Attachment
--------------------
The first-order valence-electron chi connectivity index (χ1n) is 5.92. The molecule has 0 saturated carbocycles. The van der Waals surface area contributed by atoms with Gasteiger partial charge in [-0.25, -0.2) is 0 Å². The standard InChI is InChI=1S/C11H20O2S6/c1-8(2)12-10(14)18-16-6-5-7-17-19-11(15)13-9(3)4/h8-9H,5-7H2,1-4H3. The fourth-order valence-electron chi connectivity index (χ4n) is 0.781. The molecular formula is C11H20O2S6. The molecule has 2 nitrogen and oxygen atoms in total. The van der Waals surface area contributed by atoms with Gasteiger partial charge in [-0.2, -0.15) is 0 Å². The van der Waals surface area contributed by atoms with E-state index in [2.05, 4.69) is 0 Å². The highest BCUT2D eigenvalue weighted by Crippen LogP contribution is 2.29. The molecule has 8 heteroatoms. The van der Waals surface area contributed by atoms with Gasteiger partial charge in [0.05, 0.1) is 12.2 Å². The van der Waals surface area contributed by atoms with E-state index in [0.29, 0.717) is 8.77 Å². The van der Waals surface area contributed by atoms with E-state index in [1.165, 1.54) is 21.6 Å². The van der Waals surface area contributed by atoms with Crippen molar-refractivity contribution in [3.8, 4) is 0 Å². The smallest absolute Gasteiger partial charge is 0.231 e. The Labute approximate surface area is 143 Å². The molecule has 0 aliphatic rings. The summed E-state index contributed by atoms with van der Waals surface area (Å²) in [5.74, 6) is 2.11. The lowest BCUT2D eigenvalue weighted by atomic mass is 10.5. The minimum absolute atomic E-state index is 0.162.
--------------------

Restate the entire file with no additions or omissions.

The first-order valence-electron chi connectivity index (χ1n) is 5.92. The molecule has 0 saturated carbocycles. The van der Waals surface area contributed by atoms with Gasteiger partial charge in [-0.25, -0.2) is 0 Å². The standard InChI is InChI=1S/C11H20O2S6/c1-8(2)12-10(14)18-16-6-5-7-17-19-11(15)13-9(3)4/h8-9H,5-7H2,1-4H3. The fourth-order valence-electron chi connectivity index (χ4n) is 0.781. The molecular formula is C11H20O2S6. The molecule has 2 nitrogen and oxygen atoms in total. The van der Waals surface area contributed by atoms with Gasteiger partial charge in [-0.2, -0.15) is 0 Å². The van der Waals surface area contributed by atoms with E-state index in [2.05, 4.69) is 0 Å². The highest BCUT2D eigenvalue weighted by Crippen LogP contribution is 2.29. The molecule has 8 heteroatoms. The van der Waals surface area contributed by atoms with Gasteiger partial charge in [0.05, 0.1) is 12.2 Å². The van der Waals surface area contributed by atoms with E-state index in [0.29, 0.717) is 8.77 Å². The van der Waals surface area contributed by atoms with E-state index in [1.165, 1.54) is 21.6 Å². The van der Waals surface area contributed by atoms with Crippen molar-refractivity contribution in [3.8, 4) is 0 Å². The smallest absolute Gasteiger partial charge is 0.231 e. The Labute approximate surface area is 143 Å². The molecule has 0 aliphatic rings. The summed E-state index contributed by atoms with van der Waals surface area (Å²) in [5.74, 6) is 2.11. The lowest BCUT2D eigenvalue weighted by atomic mass is 10.5. The minimum absolute atomic E-state index is 0.162.